|September 15, 2020||Additional subject interview conducted to clarify information received during the investigation|
|September 14, 2020||Additional subject interview conducted to clarify information received during the investigation|
|September 9, 2020||Additional witness interview conducted to clarify information received during the investigation|
|September 4, 2020||Additional subject interview conducted to clarify information received during the investigation|
|September 4, 2020||Additional witness interview conducted to clarify information received during the investigation|
|August 25, 2020||Subject matter expert witnesses interview conducted to clarify information received during the investigation|
|August 13, 2020||Response received from the CAF to the Commission’s August 10, 2020 request, authorizing the release of the document listed in the Commission’s request|
|August 10, 2020||Request sent to the CAF for authorization to include in the Commission’s PII report a document created and provided by a witness interviewed by the Commission|
|June 17, 2020||Additional witness interview conducted to clarify information received during the investigation|
|May 12, 2020||Response received from the CAF to the Commission’s April 21, 2020 request, authorizing the Commission to refer to the document in its PII Report|
|April 21, 2020||Request sent to the CAF for authorization to refer to a relevant document provided to the Commission by the CF MP Gp in the Commission’s PII Report|
|April 15, 2020||Response received from the CF MP Gp to the Commission’s October 21, 2019 request, indicating to the Commission to seek authorization from the CAF to refer to a relevant document in its PII report|
|March 3, 2020||Additional witness interview conducted to clarify information received during the investigation|
|November 20, 2019||Response received from the CAF to the Commission’s October 21, 2019 request, authorizing the release of the information listed in the Commission’s request|
|October 21, 2019||Request sent to the CFPM for the declassification of a relevant document provided to the Commission by the CF MP Group|
|October 21, 2019||Request sent to the CAF for authorization to disclose certain information contained in classified documents obtained further to the Commission’s inspection of CAF records|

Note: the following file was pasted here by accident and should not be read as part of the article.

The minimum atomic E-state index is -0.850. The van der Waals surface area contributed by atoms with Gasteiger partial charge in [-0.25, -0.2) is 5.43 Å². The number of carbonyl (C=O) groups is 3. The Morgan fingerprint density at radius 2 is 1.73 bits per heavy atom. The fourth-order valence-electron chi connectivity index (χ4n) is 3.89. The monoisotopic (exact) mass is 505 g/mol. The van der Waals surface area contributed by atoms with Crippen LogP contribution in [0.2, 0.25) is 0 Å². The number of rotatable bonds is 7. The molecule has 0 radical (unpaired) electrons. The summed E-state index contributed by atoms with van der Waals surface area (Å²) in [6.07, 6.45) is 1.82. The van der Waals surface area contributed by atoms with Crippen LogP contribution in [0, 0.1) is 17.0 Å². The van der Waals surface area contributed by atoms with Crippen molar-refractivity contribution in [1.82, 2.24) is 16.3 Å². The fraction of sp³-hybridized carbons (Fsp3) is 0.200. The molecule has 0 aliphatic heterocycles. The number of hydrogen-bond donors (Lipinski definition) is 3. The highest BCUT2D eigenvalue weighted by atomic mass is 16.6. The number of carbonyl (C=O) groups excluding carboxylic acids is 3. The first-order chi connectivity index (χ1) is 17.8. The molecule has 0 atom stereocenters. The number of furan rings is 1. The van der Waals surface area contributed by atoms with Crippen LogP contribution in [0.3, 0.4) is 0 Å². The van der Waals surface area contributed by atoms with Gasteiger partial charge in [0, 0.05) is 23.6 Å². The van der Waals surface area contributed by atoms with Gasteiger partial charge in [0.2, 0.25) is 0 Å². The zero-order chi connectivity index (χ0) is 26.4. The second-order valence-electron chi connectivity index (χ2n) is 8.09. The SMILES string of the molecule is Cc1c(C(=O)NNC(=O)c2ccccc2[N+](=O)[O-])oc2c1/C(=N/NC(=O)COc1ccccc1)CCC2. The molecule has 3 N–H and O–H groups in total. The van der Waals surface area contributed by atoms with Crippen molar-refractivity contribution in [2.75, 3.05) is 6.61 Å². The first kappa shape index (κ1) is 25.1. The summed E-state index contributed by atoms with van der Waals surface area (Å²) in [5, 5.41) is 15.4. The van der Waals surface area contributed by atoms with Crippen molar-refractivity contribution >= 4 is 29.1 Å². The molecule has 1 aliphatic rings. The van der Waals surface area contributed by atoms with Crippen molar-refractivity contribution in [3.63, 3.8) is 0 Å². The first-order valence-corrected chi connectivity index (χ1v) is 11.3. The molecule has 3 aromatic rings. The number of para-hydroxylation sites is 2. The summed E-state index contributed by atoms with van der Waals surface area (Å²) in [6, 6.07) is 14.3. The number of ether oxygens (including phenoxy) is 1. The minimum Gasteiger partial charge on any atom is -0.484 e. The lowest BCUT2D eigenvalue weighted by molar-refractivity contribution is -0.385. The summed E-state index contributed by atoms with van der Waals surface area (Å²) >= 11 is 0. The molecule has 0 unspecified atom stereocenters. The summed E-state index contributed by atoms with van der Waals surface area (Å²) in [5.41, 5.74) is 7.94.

|October 2, 2019||Supplementary documents and information requested by the Commission Panel after their review of the Investigation Report completed and provided to the Panel|
|July 31, 2019||Investigation Report submitted to the Commission Panel|
|May 8, 2019||Additional witness interview conducted to clarify information received during the investigation|
|October to December, 2018||Interviews conducted with the subjects of the complaint|
|October 24, 2018||Disclosure of the documents requested on September 13, 2018 provided to the Commission by the CAF|
|September 13, 2018||Request sent to the CAF organization holding the records for disclosure of the relevant documents identified during the MPCC inspection|
|September 12, 2018||Inspection of the records held by the CAF completed|
|March 1, 2018||Access granted by the CAF organization holding the records – inspection of the records by the MPCC has begun|
|December 21, 2017||Letter sent by the CFPM to the CAF organization holding the relevant records to request that access to the records be provided to the MPCC|
|November 9, 2017||Request sent to the CFPM for assistance in obtaining access to relevant records held by other CAF organizations|
|July 25, 2017||Witness interviews begin|
|June 21, 2017||Disclosure of a portion of the documents and information requested on May 24, 2017 provided to the Commission by the CFPM|
|May 24, 2017||Investigation Plan approved by the Commission Panel
Request for disclosure of additional materials and information sent to the CFPM
|February 27, 2017||MPCC determines scope of Public Interest Investigation into Anonymous Complaint|
|October 17, 2016||Disclosure of the remaining documents requested on July 22, 2016 provided to the Commission by the CFPM|
|September 29, 2016||Disclosure of a portion of the documents requested on July 22, 2016 provided to the Commission by the CFPM|
|August 26, 2016||Disclosure of additional documents related to investigations conducted by the Military Police provided to the Commission by the CFPM|
|July 22, 2016||Request for additional disclosure sent to the CFPM|
|June 10, 2016||Disclosure of documents received by the Commission|
|January 6, 2016||Request for an update on when disclosure will be received sent to the CFPM|
|November 6, 2015||Request for disclosure of materials relevant to the complaint sent to the Canadian Forces Provost Marshal (CFPM)|
|November 4, 2015||Decision to conduct a Public Interest Investigation|
|September 21, 2015||Decision on extension of time|
- Date modified: